NASHVILLE, Tenn. — Researchers at Vanderbilt University found that Black men consistently received lower scores compared to White women in teacher evaluations, across every observation system and school level in Tennessee. They found that White women score, on average, around 0.3 points higher than Black men and a scale of 1 to 5.
"I think what we're hoping to do with this research is spark a conversation about fairness and equity in teacher evaluations," said one researcher.
Their study says certified evaluators, who are usually principals or assistant principals, use one of the state's approved observation rubrics to evaluate teachers. The most common one is the TEAM rubric, used to evaluate more than 80% of teachers each year.
It has four categories: instruction, planning, environment and professionalism. The first three are scored from classroom observations throughout the year, which the fourth is scored at the end of the school year. Categories also contain several indicators evaluators are meant to use when assigning a score from 1 to 5.
The study analyzed administrative data from the Tennessee Department of Education from all school years from 2011 through 2019, including information about educator demographics. Through this analysis, researchers said they found several gaps related to race and gender in the system.
Most male teachers earned a cumulative, average final score of 3.7 in their evaluations in 2012. However, women teachers received around a 3.9 final score that same year.
The trend continued, with a gap of around 0.2 points between men and women teachers. A similar trend was found between White and Black teachers.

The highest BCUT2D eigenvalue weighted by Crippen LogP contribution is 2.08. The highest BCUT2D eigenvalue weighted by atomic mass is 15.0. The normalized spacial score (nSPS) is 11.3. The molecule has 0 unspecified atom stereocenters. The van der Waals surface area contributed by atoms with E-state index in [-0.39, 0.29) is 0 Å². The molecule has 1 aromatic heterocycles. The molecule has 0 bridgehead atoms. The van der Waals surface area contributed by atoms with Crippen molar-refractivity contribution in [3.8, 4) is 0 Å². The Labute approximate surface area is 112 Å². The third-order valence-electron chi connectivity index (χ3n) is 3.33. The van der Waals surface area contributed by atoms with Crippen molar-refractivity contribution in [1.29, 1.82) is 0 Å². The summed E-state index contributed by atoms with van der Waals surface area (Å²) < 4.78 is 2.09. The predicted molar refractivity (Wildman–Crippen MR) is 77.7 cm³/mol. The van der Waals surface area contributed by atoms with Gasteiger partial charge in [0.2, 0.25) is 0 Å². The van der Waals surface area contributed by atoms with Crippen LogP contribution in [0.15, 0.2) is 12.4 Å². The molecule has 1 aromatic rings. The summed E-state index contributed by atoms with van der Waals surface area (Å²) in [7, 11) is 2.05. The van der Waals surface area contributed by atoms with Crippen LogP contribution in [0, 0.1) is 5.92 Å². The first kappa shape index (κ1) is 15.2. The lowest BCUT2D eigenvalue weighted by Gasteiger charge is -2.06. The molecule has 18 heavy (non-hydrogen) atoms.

"I thought that I was doing a really good job," said one Black teacher in Knoxville. "But that wasn't as reflected in the observation scores as I thought they should be."
Black teachers earned around 3.75 as a final score in 2012, and around 3.95 as a final score in 2019. However, White teachers earned around 3.9 in 2012 and around 4.1 in 2019.
The study also found that Black and male teachers received lower observation scores than White and female teachers, even when they have similar qualifications and their students achieved similar test scores.
Researchers said that the racial gap in Black teacher evaluations could partly be caused by differences in the type of schools most teach in. They said 71% of students in a typical Black teacher's school were eligible for free and reduced lunch, compared to around 50% in a typical White teacher's school.
"If serving students in poverty affects teachers' observation scores, Black teachers' tendency to be in schools with higher community poverty could lower their scores," the study says.
State policy says that the number of times a teacher is observed for scoring purposes varies according to their licensure status and prior-year performance, according to the researchers.
The scores can also be used to inform how much teachers are paid, their retention, placement and other personnel decisions.